Pittsburgh man pleads guilty to destroying police vehicle during George Floyd protests

4 arrests made during police shooting protest in Pittsburgh

Demonstrators marched to protest the killing of an unarmed black teenager.

EXCLUSIVE: A Pittsburgh man pleaded guilty Tuesday in federal court to a charge of obstruction of law enforcement during civil disorder after destroying a police vehicle during protests over the death of George Floyd in May, Fox News has learned.

U.S. Attorney Scott Brady told Fox News that Brian Bartels, a 20-year-old Pittsburgh man, “incited the largest and most destructive riot in Pittsburgh history since 1968.”

The Justice Department told Fox News the incident took place on May 30 in downtown Pittsburgh. Bartels, according to officials, was part of a large crowd of protesters and approached an unoccupied Pittsburgh Police SUV.

Brian Bartels, 20, pleaded guilty Tuesday in federal court to a charge of obstruction of law enforcement during civil disorder after destroying a police vehicle during protests over the death of George Floyd in May.
(DOJ)

Officials told Fox News Bartels removed a can of red spray paint from his backpack and sprayed an “A” on the police vehicle. Bartels then, according to officials, jumped on the hood of the vehicle, sprayed more paint, stomped on the windshield and broke it.

“Armed with his homemade agitator toolkit, this self-identified extreme left-wing anarchist came to protest in downtown Pittsburgh that day with one goal: to incite violence,” Brady said. “Bartels succeeded—he was the first to incite violence during the protest.”

Bartels on Pittsburgh Police car.
(DOJ)

Brady added: “While protesters yelled for him to stop, Bartels spray painted and then smashed and jumped on the windshield of a Pittsburgh police cruiser. Others then joined in and the cruiser was set on fire and destroyed.”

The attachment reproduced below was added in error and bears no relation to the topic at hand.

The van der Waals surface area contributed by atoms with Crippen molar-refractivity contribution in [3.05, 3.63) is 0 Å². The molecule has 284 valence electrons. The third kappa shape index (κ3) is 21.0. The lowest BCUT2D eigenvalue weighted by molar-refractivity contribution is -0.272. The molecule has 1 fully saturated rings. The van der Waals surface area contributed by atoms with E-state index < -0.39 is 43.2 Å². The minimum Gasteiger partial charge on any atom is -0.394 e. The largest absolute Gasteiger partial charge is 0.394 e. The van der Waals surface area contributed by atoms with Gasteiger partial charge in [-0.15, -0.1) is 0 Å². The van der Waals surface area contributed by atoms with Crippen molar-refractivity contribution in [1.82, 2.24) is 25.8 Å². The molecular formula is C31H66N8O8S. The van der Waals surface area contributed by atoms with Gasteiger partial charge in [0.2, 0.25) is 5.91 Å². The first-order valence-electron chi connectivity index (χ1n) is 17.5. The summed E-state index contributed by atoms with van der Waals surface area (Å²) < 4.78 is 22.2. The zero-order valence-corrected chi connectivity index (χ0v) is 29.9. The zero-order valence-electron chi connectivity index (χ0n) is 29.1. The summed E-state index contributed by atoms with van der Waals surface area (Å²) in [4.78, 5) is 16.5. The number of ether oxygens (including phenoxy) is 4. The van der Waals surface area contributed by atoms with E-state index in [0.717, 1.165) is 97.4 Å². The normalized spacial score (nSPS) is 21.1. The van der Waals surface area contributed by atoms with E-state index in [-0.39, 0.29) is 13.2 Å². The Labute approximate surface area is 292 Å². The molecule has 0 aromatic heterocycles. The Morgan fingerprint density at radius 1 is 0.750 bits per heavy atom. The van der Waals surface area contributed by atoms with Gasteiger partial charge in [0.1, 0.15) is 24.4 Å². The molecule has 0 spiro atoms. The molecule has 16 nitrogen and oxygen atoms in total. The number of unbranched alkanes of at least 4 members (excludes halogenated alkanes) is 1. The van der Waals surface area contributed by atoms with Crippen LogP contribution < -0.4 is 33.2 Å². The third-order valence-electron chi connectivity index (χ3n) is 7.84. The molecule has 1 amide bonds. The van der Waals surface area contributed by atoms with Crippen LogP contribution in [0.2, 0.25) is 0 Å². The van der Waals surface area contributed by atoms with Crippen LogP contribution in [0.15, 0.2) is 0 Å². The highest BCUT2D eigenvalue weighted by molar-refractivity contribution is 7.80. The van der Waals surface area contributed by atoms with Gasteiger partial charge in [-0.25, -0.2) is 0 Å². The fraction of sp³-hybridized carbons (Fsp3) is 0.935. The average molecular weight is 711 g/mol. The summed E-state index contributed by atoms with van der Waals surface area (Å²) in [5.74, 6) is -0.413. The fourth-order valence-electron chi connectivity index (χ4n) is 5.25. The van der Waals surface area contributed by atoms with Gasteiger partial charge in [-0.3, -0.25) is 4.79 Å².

Brady said that Bartels’ actions “were the inflection point in the demonstration,” adding that what began as “peaceful became lawless.”

“The violent actions of this young person were appalling,” FBI Pittsburgh Special Agent in Charge Michael Christman said Tuesday. “Mr. Bartels went downtown with the intent to incite panic and violence. His poor decisions put everyone, including those exercising their First Amendment rights peacefully, in danger.”

He added: “Let this guilty plea sent a message to others that we will use all of our investigative resources to bring justice to those who choose to participate in criminal activity.”

According to the Justice Department, Bartels admitted to his conduct and “expressed remorse and regret for it.”

Bartels was charged federally in a criminal complaint on June 5 and indicted by the federal grand jury on June 9.

Bartels, on Tuesday, pleaded guilty to one count before Senior U.S. District Judge Arthur Schwab, who set his sentencing date for Jan. 27, 2021.

Bartels maximum total sentence would be five years in prison, a fine of $250,000 or both.

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